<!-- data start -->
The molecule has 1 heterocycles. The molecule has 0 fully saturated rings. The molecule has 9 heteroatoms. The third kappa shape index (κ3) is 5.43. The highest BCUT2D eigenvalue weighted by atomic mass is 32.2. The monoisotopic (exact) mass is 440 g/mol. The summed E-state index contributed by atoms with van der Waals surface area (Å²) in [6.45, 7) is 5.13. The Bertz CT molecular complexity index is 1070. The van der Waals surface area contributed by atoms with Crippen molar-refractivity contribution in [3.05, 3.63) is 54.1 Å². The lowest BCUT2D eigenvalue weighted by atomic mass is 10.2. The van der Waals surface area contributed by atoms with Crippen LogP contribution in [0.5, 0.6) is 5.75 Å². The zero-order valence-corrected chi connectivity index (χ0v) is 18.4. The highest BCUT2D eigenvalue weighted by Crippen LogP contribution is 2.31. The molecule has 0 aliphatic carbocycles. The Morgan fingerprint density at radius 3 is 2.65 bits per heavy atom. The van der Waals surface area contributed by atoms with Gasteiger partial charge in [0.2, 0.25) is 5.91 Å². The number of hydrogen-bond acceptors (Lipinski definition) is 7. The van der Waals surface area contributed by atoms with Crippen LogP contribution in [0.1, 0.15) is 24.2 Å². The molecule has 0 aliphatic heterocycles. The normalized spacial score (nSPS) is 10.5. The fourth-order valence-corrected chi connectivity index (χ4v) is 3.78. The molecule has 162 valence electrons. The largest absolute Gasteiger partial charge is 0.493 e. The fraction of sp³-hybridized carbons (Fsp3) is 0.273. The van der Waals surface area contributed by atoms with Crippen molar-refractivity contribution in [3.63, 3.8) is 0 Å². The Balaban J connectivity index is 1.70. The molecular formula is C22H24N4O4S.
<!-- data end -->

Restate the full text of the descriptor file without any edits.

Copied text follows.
The molecule has 1 heterocycles. The molecule has 0 fully saturated rings. The molecule has 9 heteroatoms. The third kappa shape index (κ3) is 5.43. The highest BCUT2D eigenvalue weighted by atomic mass is 32.2. The monoisotopic (exact) mass is 440 g/mol. The summed E-state index contributed by atoms with van der Waals surface area (Å²) in [6.45, 7) is 5.13. The Bertz CT molecular complexity index is 1070. The van der Waals surface area contributed by atoms with Crippen molar-refractivity contribution in [3.05, 3.63) is 54.1 Å². The lowest BCUT2D eigenvalue weighted by atomic mass is 10.2. The van der Waals surface area contributed by atoms with Crippen LogP contribution in [0.5, 0.6) is 5.75 Å². The zero-order valence-corrected chi connectivity index (χ0v) is 18.4. The highest BCUT2D eigenvalue weighted by Crippen LogP contribution is 2.31. The molecule has 0 aliphatic carbocycles. The Morgan fingerprint density at radius 3 is 2.65 bits per heavy atom. The van der Waals surface area contributed by atoms with Gasteiger partial charge in [0.2, 0.25) is 5.91 Å². The number of hydrogen-bond acceptors (Lipinski definition) is 7. The van der Waals surface area contributed by atoms with Crippen LogP contribution in [0.1, 0.15) is 24.2 Å². The molecule has 0 aliphatic heterocycles. The normalized spacial score (nSPS) is 10.5. The fourth-order valence-corrected chi connectivity index (χ4v) is 3.78. The molecule has 162 valence electrons. The largest absolute Gasteiger partial charge is 0.493 e. The fraction of sp³-hybridized carbons (Fsp3) is 0.273. The van der Waals surface area contributed by atoms with Crippen molar-refractivity contribution in [3.63, 3.8) is 0 Å². The Balaban J connectivity index is 1.70. The molecular formula is C22H24N4O4S.